The Science behind Obesity
Claire S Allardyce (Author)
Currently, the health of over half the adult population in the UK suffers because of fat. The UK is not alone: obesity is a global problem, but the populations of some countries are heavier than others. This book probes the chemistry of fat in our bodies, providing a unique insight into understanding obesity, and how this material becomes accumulated to cause obesity with particular emphasis on the contribution of nutrition beyond calories. It visits the current hot topic of the genetic origins of obesity and progresses through to the relatively under publicised field of epigenetics, emphasising its importance to understanding the current epidemic. Coming in the wake of the establishment of international collaborations, the book aims to quantify the extent of the contribution of nutritional deficiencies to body weight gain. Yet even before these studies begin some important links have been identified and the molecular mechanisms by which they induce obesity have been mapped. This information reveals a serious problem for the next generation, but it is expected to provide the necessary information to tackle the obesity epidemic. Based on an extensive review of scientific literature, this topical book is written in a way that is accessible to the non-specialist. Suitable for the general public, the principal focus of the book is to advance the public understanding and awareness of science through the high interest subject of obesity. However, many universities recommend public understanding of science texts to students as a means of broadening general knowledge and as a means to emphasise to students the importance of communicating their research to the public. This book will be instrumental in developing this knowledge.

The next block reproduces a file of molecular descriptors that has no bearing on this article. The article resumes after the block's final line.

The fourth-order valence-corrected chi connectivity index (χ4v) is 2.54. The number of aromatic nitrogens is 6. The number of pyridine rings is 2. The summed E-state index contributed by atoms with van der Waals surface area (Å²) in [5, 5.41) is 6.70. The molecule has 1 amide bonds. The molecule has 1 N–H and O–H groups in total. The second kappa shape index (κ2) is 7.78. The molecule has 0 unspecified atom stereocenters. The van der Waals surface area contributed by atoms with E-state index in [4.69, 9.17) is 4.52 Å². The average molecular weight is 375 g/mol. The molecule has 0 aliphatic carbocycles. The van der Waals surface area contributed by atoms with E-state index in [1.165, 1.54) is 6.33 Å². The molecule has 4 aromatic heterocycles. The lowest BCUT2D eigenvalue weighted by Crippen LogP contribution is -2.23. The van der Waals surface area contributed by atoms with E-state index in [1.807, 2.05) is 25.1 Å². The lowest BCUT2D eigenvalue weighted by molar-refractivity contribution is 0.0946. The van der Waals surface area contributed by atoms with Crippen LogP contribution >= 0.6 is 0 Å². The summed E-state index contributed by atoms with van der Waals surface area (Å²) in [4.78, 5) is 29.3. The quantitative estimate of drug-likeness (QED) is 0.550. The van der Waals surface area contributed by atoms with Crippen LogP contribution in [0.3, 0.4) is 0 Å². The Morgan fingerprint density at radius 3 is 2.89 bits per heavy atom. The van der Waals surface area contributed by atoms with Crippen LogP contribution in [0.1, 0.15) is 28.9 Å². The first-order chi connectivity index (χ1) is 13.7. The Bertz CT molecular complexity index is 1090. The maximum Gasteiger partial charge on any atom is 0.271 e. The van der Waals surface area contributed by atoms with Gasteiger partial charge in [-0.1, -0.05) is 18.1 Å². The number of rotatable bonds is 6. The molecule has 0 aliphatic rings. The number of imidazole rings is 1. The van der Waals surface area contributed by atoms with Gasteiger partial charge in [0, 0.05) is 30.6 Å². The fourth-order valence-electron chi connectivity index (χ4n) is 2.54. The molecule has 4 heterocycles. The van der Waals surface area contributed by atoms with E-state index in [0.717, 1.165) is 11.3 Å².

Claire Allardyce graduated in 1993 from the University of St Andrews, Fife, with a degree in Biochemistry and Biotechnology and then proceeded to do a PhD expecting this to start her career in rational drug design. During the course of her research, Claire became increasingly interested in how nutrition affected treatment, for example, the role of folic acid in decreasing the efficacy of certain anticancer drugs and the increased power of detoxification pathways after eating Brussels sprouts. Eventually her interest diverged towards presenting scientific findings to the general public, in particular, the chemistry of obesity.